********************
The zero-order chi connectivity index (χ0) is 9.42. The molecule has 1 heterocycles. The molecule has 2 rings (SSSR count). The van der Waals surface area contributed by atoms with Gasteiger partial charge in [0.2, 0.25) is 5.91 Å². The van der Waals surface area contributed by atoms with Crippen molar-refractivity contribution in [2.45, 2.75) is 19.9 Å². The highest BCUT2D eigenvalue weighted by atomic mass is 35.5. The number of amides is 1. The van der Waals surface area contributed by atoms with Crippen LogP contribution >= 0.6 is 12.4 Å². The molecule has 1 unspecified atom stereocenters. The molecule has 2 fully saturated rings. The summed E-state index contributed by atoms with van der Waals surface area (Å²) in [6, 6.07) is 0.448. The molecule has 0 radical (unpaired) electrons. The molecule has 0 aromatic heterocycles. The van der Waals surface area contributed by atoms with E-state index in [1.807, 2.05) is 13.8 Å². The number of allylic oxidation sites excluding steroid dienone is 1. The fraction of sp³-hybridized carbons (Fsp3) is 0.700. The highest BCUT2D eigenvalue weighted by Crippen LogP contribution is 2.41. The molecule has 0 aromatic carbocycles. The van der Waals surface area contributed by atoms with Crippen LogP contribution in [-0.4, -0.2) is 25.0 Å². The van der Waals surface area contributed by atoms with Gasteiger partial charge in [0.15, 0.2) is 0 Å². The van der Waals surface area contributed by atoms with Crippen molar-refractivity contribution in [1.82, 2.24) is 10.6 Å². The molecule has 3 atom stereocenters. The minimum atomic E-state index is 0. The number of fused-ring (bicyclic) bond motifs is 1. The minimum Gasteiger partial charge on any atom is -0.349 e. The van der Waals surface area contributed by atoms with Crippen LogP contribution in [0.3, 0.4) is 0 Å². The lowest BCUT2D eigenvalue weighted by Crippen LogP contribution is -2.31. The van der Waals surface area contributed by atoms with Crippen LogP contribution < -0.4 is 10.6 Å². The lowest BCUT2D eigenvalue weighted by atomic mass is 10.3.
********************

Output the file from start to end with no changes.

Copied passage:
The zero-order chi connectivity index (χ0) is 9.42. The molecule has 1 heterocycles. The molecule has 2 rings (SSSR count). The van der Waals surface area contributed by atoms with Gasteiger partial charge in [0.2, 0.25) is 5.91 Å². The van der Waals surface area contributed by atoms with Crippen molar-refractivity contribution in [2.45, 2.75) is 19.9 Å². The highest BCUT2D eigenvalue weighted by atomic mass is 35.5. The number of amides is 1. The van der Waals surface area contributed by atoms with Crippen LogP contribution >= 0.6 is 12.4 Å². The molecule has 1 unspecified atom stereocenters. The molecule has 2 fully saturated rings. The summed E-state index contributed by atoms with van der Waals surface area (Å²) in [6, 6.07) is 0.448. The molecule has 0 radical (unpaired) electrons. The molecule has 0 aromatic heterocycles. The van der Waals surface area contributed by atoms with E-state index in [1.807, 2.05) is 13.8 Å². The number of allylic oxidation sites excluding steroid dienone is 1. The fraction of sp³-hybridized carbons (Fsp3) is 0.700. The highest BCUT2D eigenvalue weighted by Crippen LogP contribution is 2.41. The molecule has 0 aromatic carbocycles. The van der Waals surface area contributed by atoms with Crippen LogP contribution in [-0.4, -0.2) is 25.0 Å². The van der Waals surface area contributed by atoms with Gasteiger partial charge in [0.15, 0.2) is 0 Å². The van der Waals surface area contributed by atoms with Crippen molar-refractivity contribution in [1.82, 2.24) is 10.6 Å². The molecule has 3 atom stereocenters. The minimum atomic E-state index is 0. The number of fused-ring (bicyclic) bond motifs is 1. The minimum Gasteiger partial charge on any atom is -0.349 e. The van der Waals surface area contributed by atoms with Crippen LogP contribution in [0.3, 0.4) is 0 Å². The lowest BCUT2D eigenvalue weighted by Crippen LogP contribution is -2.31. The van der Waals surface area contributed by atoms with Crippen LogP contribution < -0.4 is 10.6 Å². The lowest BCUT2D eigenvalue weighted by atomic mass is 10.3.